Travel expert, Richard Jeong has given you travelers the basic need to know about traveling alone. A Wonderfully Rich World is the blog of Richard Jeong, an IT guy gone abroad. Currently in Eastern Africa, he's a world traveler at home on the move. His blog is a collection of ideas, notes, and projects that have struck him over the last 10 years.

"10 years ago, my brother did a summer program in El Salvador and I came to visit for 10 days. Before taking this trip I had no passport, and in my mind now this trip and the need for a passport was what broke my international travel virginity. Your first trip can be a special one, but after 10 years and several added passport pages, this is the advice I'd offer you for your first trip."

Pack light

Yes, you'll see it, hear it, and learn it in your own way, but what's in your luggage isn't what makes your trip. Your possessions own you as much as you own them. Take only what you can replace. Three things are likely to happen. Once you've stepped into another world, you'll forget about all the items you couldn't decide if you needed. Second, if you find you need it, more than likely it'll be a worthwhile experience trying to find it. Explore the markets of the world, as they aren't like the super-markets at home, but if they are then they likely have what you left behind and now need. Third, you will buy stuff to bring home, so the more space you have the more memorabilia you can take home.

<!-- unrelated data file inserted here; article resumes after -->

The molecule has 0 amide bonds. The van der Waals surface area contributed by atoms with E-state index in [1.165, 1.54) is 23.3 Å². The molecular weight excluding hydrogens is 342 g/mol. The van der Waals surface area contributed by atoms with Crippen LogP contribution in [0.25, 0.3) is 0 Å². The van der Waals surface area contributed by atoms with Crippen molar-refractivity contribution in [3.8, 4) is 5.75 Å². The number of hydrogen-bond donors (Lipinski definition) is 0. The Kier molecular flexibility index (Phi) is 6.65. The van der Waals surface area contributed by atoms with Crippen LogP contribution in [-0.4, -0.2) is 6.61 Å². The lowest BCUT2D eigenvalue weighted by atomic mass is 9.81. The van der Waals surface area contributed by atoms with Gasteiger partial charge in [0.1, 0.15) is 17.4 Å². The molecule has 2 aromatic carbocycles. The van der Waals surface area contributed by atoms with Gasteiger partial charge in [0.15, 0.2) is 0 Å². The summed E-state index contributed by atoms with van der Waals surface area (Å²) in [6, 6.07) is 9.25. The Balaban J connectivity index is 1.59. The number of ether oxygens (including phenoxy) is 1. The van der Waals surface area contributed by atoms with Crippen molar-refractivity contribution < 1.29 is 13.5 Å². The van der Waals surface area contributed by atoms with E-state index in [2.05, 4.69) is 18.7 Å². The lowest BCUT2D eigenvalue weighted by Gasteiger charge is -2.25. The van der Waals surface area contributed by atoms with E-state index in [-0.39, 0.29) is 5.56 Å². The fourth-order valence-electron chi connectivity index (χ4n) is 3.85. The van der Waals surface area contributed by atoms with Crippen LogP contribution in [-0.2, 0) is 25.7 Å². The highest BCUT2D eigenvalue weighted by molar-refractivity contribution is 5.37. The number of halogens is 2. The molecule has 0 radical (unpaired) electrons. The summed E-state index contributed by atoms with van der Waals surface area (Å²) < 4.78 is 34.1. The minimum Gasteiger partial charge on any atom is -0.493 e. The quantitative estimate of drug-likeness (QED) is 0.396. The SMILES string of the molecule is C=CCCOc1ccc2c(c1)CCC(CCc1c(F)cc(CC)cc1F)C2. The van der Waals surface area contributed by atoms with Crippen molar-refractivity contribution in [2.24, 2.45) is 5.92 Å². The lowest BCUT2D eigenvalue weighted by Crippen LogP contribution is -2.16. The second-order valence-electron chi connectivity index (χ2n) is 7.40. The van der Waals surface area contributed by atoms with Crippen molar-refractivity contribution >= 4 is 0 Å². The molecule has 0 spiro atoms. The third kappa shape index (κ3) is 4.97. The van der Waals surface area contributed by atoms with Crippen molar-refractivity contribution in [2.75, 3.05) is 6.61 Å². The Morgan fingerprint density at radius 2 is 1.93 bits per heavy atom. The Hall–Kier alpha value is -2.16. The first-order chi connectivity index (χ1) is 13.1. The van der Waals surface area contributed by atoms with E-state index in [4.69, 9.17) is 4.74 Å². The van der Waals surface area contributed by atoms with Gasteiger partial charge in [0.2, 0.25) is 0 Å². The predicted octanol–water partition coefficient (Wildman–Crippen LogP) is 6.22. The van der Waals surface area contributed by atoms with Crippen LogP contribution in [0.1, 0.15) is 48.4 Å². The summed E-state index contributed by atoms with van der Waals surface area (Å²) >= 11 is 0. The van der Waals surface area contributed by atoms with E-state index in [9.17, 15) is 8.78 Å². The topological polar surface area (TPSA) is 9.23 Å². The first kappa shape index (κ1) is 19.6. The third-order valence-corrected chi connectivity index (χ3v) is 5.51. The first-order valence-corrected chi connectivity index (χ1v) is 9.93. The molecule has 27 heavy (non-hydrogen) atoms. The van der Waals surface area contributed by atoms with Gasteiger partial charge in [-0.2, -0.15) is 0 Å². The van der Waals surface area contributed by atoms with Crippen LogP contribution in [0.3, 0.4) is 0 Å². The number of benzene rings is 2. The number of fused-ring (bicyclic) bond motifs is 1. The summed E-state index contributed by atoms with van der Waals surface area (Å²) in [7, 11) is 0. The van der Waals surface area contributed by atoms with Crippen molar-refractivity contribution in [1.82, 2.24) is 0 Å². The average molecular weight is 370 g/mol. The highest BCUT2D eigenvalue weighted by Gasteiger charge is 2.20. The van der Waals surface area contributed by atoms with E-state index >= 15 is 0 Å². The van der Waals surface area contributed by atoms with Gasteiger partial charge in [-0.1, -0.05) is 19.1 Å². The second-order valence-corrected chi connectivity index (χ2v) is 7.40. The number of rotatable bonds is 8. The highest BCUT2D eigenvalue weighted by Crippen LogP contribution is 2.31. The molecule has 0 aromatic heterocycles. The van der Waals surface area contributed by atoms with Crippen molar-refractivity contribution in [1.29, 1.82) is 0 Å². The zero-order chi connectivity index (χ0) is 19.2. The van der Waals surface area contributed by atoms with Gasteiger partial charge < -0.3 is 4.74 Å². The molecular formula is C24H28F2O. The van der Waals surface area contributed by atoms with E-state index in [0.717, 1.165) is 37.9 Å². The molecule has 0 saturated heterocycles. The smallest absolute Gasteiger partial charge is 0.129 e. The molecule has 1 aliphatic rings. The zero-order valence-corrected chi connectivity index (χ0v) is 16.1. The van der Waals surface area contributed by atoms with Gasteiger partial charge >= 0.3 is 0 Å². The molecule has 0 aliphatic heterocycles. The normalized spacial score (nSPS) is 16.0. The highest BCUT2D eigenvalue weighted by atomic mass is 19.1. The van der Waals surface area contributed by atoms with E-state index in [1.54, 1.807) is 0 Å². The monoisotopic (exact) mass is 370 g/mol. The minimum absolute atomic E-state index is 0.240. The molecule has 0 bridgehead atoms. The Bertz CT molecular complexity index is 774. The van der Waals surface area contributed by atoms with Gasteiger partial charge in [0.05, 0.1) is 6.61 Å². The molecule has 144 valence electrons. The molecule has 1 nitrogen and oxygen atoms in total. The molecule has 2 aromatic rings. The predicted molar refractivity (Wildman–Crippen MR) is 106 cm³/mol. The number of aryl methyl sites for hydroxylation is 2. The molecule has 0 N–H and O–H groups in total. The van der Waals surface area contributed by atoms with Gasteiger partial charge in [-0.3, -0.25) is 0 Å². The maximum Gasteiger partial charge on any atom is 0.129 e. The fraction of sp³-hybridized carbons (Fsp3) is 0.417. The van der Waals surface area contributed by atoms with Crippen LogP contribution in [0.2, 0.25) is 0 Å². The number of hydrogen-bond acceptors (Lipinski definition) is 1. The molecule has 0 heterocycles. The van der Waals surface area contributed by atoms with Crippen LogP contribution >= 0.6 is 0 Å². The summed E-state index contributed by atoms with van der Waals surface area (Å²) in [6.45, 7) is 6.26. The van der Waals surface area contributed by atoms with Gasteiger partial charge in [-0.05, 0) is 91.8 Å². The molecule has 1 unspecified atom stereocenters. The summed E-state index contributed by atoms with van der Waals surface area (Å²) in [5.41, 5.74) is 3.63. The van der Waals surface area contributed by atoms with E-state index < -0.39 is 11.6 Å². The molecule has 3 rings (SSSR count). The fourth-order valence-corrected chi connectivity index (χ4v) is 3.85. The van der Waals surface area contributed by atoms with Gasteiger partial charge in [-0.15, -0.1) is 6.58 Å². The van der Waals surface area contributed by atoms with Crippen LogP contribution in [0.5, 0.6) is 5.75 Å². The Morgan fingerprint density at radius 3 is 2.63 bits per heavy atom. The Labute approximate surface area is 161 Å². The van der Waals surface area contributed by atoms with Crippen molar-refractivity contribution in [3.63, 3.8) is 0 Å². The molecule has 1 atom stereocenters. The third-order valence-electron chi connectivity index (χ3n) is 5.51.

Read about your destination beforehand

Wikipedia is a useful tool in this regard, but not for the reason you think. Learn about where you are going; when you get there and are sitting with the locals at a table, ask about what you read, and let yourself be amazed. I also have to say, guide books are just that: guide books. Just because it's in a guide doesn't mean that's all there is to a country, nor that it's actually stuff you want to see. Use it in a pinch, but learn to live outside the guide.

Don't spend all your time with people from your home country

It's very comforting to have something familiar when you are in a foreign place, but spending all of your time with people from home seriously deprives you of the depth of learning that travel offers with all its oddities, the wonder, and the challenges. After all, travel is not always about being comfortable, it about breaking your bubble and experiencing something new! Otherwise you would stay at home! So find ways to converse with the locals. Learn about where they like to go, what they did as children, what they think of the headlines in today's newspaper, whatever!

Leave your taboos behind

When you get there and are sitting at a table, you'll find out how much Wikipedia didn't tell you. Make observations and follow the questions of those around you to understand socially acceptable ways to interact. Don't expect people to behave as they do back home. Don't expect that it is okay for you to behave the same way that you do back home.

If the language is different, try it out

Nothing engenders more good will, more conversation and more food/drinks than learning the local language. You may be able to get around on English, and many people may even want to practice their English with you, but a little bit of learning goes a long way. Don't be afraid to ask a total stranger how to say something or about a phrase you just heard them say, or a shop owner, or anyone. It takes at least 3 normal repetitions before you are likely to learn, so keep asking and keep trying.